Recently reported in the 2015 National Community Preference and Transportation Survey states that millennials prefer walking as a mode of transportation by 12% points to any other form of commute. Aged 18-34, these individuals also were found to prefer attached houses, often located in neighborhoods walking distance to shops and restaurants. Work commute was also a factor highlighted in the survey, as millennials favor developed communities where individuals don't need to drive long distances to get to work. They also lean towards places with access to public transportation, such as trains and subways, as well as communities with the presence of sidewalks and bike paths.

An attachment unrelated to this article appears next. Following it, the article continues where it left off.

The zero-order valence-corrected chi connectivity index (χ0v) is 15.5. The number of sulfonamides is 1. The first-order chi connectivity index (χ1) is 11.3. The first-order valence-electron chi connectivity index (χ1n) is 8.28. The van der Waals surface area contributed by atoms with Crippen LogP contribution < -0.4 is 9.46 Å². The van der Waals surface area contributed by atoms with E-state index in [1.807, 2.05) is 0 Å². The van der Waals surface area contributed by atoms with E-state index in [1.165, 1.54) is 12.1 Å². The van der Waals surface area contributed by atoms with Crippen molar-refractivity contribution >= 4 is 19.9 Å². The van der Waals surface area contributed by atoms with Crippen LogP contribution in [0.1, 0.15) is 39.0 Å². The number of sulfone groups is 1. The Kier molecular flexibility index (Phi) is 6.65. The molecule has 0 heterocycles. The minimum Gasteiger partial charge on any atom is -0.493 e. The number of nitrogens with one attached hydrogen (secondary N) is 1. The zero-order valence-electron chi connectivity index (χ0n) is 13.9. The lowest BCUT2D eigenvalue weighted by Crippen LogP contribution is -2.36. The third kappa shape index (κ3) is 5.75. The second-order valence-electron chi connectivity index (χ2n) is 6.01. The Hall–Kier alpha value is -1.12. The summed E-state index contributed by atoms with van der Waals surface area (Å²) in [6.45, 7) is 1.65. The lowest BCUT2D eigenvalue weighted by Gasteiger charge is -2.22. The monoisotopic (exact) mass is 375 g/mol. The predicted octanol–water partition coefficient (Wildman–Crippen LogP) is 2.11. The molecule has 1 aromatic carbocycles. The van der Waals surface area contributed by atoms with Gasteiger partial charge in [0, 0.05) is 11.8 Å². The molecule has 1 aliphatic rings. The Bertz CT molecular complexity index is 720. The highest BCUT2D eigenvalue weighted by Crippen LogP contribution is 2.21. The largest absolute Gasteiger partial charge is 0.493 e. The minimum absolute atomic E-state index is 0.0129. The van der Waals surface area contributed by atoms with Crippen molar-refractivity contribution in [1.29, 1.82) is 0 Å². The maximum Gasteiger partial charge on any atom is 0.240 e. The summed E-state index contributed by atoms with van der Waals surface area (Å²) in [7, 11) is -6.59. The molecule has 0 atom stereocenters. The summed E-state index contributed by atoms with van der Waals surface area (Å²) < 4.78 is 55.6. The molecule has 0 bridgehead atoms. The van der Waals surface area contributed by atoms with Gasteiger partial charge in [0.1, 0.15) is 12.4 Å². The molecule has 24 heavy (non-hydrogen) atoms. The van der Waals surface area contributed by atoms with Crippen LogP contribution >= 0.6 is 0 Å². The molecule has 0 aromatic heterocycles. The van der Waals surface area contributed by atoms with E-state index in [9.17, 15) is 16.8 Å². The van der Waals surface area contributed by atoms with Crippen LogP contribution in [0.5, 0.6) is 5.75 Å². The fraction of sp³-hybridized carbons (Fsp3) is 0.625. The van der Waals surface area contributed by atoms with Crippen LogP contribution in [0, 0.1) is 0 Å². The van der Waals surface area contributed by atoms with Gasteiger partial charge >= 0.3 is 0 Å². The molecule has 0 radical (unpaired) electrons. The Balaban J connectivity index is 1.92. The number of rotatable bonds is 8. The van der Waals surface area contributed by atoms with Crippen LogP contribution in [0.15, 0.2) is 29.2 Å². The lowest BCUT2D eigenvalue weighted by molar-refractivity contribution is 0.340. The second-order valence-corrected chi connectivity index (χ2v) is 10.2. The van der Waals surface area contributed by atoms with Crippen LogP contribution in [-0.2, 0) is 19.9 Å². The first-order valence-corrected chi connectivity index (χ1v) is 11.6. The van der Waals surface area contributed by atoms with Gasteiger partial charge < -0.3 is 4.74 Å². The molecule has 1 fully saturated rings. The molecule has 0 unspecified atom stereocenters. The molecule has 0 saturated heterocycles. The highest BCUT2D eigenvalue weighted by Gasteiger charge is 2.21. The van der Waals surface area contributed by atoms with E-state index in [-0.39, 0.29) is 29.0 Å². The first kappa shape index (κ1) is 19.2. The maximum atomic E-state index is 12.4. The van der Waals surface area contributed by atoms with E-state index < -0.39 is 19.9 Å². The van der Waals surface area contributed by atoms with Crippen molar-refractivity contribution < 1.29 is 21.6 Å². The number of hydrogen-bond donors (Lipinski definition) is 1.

The survey also found that it's not just the millennials that favor walkable, urban communities, but also many Americans in general. 60% of adults surveyed live in single-family homes, but 25% of these individuals would rather live in walkable places. As 79% of respondents place importance on walking distances to places, urban development has reached a high point. Consumers also reported that one of their two main concerns about a livable area is driving. With over 30,000 deaths from car accidents last year, it appears that younger individuals are becoming increasingly concerned with these dangers, leading to the preference towards a metropolitan area.